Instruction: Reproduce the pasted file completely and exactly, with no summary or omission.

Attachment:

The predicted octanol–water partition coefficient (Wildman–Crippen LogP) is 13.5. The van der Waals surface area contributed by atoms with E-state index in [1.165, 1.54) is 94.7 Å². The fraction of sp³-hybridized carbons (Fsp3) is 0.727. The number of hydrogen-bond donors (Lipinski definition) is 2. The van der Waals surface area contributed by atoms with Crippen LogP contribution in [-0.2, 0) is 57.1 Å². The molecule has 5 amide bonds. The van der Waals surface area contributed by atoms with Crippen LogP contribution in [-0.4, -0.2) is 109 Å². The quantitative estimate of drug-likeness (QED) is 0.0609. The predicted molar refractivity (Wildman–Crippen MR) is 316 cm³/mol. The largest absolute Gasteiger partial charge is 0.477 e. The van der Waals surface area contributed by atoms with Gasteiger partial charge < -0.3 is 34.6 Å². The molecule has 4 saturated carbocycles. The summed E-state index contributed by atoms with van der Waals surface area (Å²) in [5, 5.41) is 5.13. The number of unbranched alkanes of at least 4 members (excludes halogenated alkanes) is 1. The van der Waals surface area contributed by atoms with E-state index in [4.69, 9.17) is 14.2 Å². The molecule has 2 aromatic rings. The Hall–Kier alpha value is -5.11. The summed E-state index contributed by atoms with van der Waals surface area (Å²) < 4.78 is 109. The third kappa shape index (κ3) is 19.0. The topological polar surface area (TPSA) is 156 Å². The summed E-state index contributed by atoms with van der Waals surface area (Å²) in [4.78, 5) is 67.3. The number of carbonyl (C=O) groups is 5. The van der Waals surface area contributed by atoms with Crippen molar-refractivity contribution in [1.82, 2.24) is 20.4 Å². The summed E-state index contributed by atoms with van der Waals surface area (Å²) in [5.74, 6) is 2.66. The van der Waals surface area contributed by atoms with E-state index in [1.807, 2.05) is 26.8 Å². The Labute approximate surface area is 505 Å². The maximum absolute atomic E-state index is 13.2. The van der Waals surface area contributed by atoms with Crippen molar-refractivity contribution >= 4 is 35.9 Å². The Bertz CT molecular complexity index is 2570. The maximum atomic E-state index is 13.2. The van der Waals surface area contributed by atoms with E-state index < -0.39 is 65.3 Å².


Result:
The predicted octanol–water partition coefficient (Wildman–Crippen LogP) is 13.5. The van der Waals surface area contributed by atoms with E-state index in [1.165, 1.54) is 94.7 Å². The fraction of sp³-hybridized carbons (Fsp3) is 0.727. The number of hydrogen-bond donors (Lipinski definition) is 2. The van der Waals surface area contributed by atoms with Crippen LogP contribution in [-0.2, 0) is 57.1 Å². The molecule has 5 amide bonds. The van der Waals surface area contributed by atoms with Crippen LogP contribution in [-0.4, -0.2) is 109 Å². The quantitative estimate of drug-likeness (QED) is 0.0609. The predicted molar refractivity (Wildman–Crippen MR) is 316 cm³/mol. The largest absolute Gasteiger partial charge is 0.477 e. The van der Waals surface area contributed by atoms with Gasteiger partial charge < -0.3 is 34.6 Å². The molecule has 4 saturated carbocycles. The summed E-state index contributed by atoms with van der Waals surface area (Å²) in [5, 5.41) is 5.13. The number of unbranched alkanes of at least 4 members (excludes halogenated alkanes) is 1. The van der Waals surface area contributed by atoms with E-state index in [4.69, 9.17) is 14.2 Å². The molecule has 2 aromatic rings. The Hall–Kier alpha value is -5.11. The summed E-state index contributed by atoms with van der Waals surface area (Å²) < 4.78 is 109. The third kappa shape index (κ3) is 19.0. The topological polar surface area (TPSA) is 156 Å². The summed E-state index contributed by atoms with van der Waals surface area (Å²) in [4.78, 5) is 67.3. The number of carbonyl (C=O) groups is 5. The van der Waals surface area contributed by atoms with Crippen molar-refractivity contribution in [1.82, 2.24) is 20.4 Å². The summed E-state index contributed by atoms with van der Waals surface area (Å²) in [5.74, 6) is 2.66. The van der Waals surface area contributed by atoms with E-state index in [1.807, 2.05) is 26.8 Å². The Labute approximate surface area is 505 Å². The maximum absolute atomic E-state index is 13.2. The van der Waals surface area contributed by atoms with Crippen molar-refractivity contribution >= 4 is 35.9 Å². The Bertz CT molecular complexity index is 2570. The maximum atomic E-state index is 13.2. The van der Waals surface area contributed by atoms with E-state index < -0.39 is 65.3 Å².